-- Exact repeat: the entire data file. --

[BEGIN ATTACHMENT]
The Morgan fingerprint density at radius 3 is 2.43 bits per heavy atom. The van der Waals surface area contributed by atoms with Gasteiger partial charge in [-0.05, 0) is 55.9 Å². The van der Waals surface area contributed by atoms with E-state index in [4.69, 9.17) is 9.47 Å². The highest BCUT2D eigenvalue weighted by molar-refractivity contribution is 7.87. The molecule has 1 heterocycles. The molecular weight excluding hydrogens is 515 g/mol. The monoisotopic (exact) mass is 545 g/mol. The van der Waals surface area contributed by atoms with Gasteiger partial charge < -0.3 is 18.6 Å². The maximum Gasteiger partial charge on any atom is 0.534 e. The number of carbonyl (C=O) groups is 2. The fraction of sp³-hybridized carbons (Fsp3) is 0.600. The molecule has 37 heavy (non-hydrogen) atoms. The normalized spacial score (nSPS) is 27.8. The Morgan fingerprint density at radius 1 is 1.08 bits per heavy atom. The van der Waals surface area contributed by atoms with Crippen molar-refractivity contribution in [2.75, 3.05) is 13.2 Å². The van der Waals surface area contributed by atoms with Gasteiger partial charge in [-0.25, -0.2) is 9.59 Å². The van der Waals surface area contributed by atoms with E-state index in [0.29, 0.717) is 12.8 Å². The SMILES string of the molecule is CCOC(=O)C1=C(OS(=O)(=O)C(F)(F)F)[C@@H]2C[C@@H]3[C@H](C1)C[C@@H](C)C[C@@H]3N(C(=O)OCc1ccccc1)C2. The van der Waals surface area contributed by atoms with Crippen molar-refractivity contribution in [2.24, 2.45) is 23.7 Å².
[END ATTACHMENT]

The Morgan fingerprint density at radius 3 is 2.43 bits per heavy atom. The van der Waals surface area contributed by atoms with Gasteiger partial charge in [-0.05, 0) is 55.9 Å². The van der Waals surface area contributed by atoms with E-state index in [4.69, 9.17) is 9.47 Å². The highest BCUT2D eigenvalue weighted by molar-refractivity contribution is 7.87. The molecule has 1 heterocycles. The molecular weight excluding hydrogens is 515 g/mol. The monoisotopic (exact) mass is 545 g/mol. The van der Waals surface area contributed by atoms with Gasteiger partial charge < -0.3 is 18.6 Å². The maximum Gasteiger partial charge on any atom is 0.534 e. The number of carbonyl (C=O) groups is 2. The fraction of sp³-hybridized carbons (Fsp3) is 0.600. The molecule has 37 heavy (non-hydrogen) atoms. The normalized spacial score (nSPS) is 27.8. The Morgan fingerprint density at radius 1 is 1.08 bits per heavy atom. The van der Waals surface area contributed by atoms with Crippen molar-refractivity contribution in [2.75, 3.05) is 13.2 Å². The van der Waals surface area contributed by atoms with Gasteiger partial charge in [-0.25, -0.2) is 9.59 Å². The van der Waals surface area contributed by atoms with E-state index in [0.29, 0.717) is 12.8 Å². The SMILES string of the molecule is CCOC(=O)C1=C(OS(=O)(=O)C(F)(F)F)[C@@H]2C[C@@H]3[C@H](C1)C[C@@H](C)C[C@@H]3N(C(=O)OCc1ccccc1)C2. The van der Waals surface area contributed by atoms with Crippen molar-refractivity contribution in [2.24, 2.45) is 23.7 Å².